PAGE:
254 State Capitol, Salem, Oregon 97301-4047 p: (503) 378-3111 f: (503) 378-4863governor.oregon.gov
Dear Oregon,Energy is THE issue of our time – both globally and here in Oregon – and no single issue willhave a greater impact on our state’s economy, environment and quality of life in the comingdecade. The central question is whether we will shape our energy future through intentionalinvestment and development, or whether it will shape us.Oregon has a track record of successfully pursuing clean energy policy, programs and practices toreduce energy use and promote renewable alternatives to fossil fuels. These public and privateinitiatives have made Oregon a national leader, but we continue to face a fundamental challenge – that is, to develop a comprehensive energy strategy that meets the state’s carbon reduction,energy conservation and renewable energy goals and timetables, and that balances complex needs – including affordability and reliability – while enhancing Oregon’s economic objectives.This 10-Year Energy Action Plan takes a practical approach to that challenge, focusing onspecific initiatives that move the dial in the short term and can be scaled up over time. It is also aneconomic action plan, emphasizing priorities that can get Oregonians back to work on energy-related projects in urban and rural communities across the state.
The 10-Year Energy Action Plan focuses on three core strategies:
Maximizing energy efficiency and conservation to meet 100 percent of new electricityload growth.
Oregon ranks fourth in the nation in energy efficiency.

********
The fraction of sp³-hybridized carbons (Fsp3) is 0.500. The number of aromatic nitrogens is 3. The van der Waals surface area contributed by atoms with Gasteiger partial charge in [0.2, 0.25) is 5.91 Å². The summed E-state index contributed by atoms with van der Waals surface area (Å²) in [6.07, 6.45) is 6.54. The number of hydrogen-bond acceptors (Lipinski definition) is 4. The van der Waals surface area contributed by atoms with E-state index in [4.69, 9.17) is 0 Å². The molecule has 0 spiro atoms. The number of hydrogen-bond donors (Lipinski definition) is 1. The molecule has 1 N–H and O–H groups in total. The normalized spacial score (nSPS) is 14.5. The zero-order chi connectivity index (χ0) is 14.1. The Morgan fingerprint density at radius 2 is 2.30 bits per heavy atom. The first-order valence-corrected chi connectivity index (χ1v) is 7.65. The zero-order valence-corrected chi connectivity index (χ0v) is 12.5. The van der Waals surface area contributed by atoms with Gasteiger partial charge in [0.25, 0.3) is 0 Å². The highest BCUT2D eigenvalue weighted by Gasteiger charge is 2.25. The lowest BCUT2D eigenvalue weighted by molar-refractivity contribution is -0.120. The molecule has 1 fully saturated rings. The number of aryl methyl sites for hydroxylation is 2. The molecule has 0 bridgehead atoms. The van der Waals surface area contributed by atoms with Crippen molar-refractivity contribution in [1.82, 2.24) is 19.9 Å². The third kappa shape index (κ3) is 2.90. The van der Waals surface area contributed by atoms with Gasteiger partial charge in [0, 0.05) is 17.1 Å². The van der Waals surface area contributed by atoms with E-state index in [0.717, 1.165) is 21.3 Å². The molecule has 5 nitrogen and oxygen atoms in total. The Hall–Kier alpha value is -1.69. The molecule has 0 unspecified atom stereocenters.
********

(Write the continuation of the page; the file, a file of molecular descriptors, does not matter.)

Since 1980, Oregon householdsand businesses have realized energy efficiency and conservation savings equivalent toeight to ten power plants. The result has been lower energy bills, a cleaner environment,and a thriving local energy service industry that exports its technology and expertise to theworld. To build on this success, to capture deeper, harder-to-reach efficiency andconservation opportunities, and to scale them community-wide, will require new data, newfinancing tools, rate design changes and trained workers. The Northwest Power andPlanning Council’s 6
Power Plan states that the region can meet 85 percent of new loadgrowth through energy efficiency and conservation.
This plan calls for Oregon to meet allnew electric load growth through energy efficiency and conservation. We will start athome. Every occupied state-owned building will establish baseline energy use, undergoan energy audit and identify cost-effective retrofits in the next ten years, improving the performance of up to four million square feet of identified office space and using the stateas a market driver for greater energy efficiency and conservation projects.2.
Enhancing clean energy infrastructure development by removing finance andregulatory barriers.
Since 2007, renewable energy development has resulted in more than $5 billioninvestment in Oregon.
However, the state’s ability to attract new investment and pursue promising new technologies is hampered by three things: outdated and inadequate energy
American Council for an Energy Efficiency Economy (ACEEE) 2011 State Scorecard
Northwest Power and Conservation Council
, Sixth Northwest Power and Conservation Power Plan,
, Feb. 2012.
Or. Rev. Stat. § 468A
Renewable Northwest Project, March 2011 release